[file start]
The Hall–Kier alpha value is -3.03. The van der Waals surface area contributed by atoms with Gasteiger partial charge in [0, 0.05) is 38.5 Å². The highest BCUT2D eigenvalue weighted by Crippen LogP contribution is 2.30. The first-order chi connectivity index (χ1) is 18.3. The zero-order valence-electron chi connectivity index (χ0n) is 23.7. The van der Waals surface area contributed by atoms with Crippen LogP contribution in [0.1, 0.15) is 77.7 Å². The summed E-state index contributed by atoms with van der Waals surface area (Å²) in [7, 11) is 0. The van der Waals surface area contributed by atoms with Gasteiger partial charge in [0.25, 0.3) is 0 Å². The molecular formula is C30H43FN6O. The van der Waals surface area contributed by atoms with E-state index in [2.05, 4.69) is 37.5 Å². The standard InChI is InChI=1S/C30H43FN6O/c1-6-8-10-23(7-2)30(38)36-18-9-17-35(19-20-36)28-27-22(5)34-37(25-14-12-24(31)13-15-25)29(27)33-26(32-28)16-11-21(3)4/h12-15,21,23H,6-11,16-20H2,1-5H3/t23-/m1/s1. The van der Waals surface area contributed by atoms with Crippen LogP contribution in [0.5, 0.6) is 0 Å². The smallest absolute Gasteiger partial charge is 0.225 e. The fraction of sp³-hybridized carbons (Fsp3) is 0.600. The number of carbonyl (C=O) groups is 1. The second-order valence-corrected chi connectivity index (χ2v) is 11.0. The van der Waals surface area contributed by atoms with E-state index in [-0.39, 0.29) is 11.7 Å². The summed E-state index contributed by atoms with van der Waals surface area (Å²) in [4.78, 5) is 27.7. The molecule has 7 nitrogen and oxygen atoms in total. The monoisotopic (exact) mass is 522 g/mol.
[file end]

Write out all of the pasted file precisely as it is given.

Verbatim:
The Hall–Kier alpha value is -3.03. The van der Waals surface area contributed by atoms with Gasteiger partial charge in [0, 0.05) is 38.5 Å². The highest BCUT2D eigenvalue weighted by Crippen LogP contribution is 2.30. The first-order chi connectivity index (χ1) is 18.3. The zero-order valence-electron chi connectivity index (χ0n) is 23.7. The van der Waals surface area contributed by atoms with Crippen LogP contribution in [0.1, 0.15) is 77.7 Å². The summed E-state index contributed by atoms with van der Waals surface area (Å²) in [7, 11) is 0. The van der Waals surface area contributed by atoms with Gasteiger partial charge in [0.25, 0.3) is 0 Å². The molecular formula is C30H43FN6O. The van der Waals surface area contributed by atoms with E-state index in [2.05, 4.69) is 37.5 Å². The standard InChI is InChI=1S/C30H43FN6O/c1-6-8-10-23(7-2)30(38)36-18-9-17-35(19-20-36)28-27-22(5)34-37(25-14-12-24(31)13-15-25)29(27)33-26(32-28)16-11-21(3)4/h12-15,21,23H,6-11,16-20H2,1-5H3/t23-/m1/s1. The van der Waals surface area contributed by atoms with Crippen LogP contribution in [0.5, 0.6) is 0 Å². The smallest absolute Gasteiger partial charge is 0.225 e. The fraction of sp³-hybridized carbons (Fsp3) is 0.600. The number of carbonyl (C=O) groups is 1. The second-order valence-corrected chi connectivity index (χ2v) is 11.0. The van der Waals surface area contributed by atoms with E-state index in [-0.39, 0.29) is 11.7 Å². The summed E-state index contributed by atoms with van der Waals surface area (Å²) in [4.78, 5) is 27.7. The molecule has 7 nitrogen and oxygen atoms in total. The monoisotopic (exact) mass is 522 g/mol.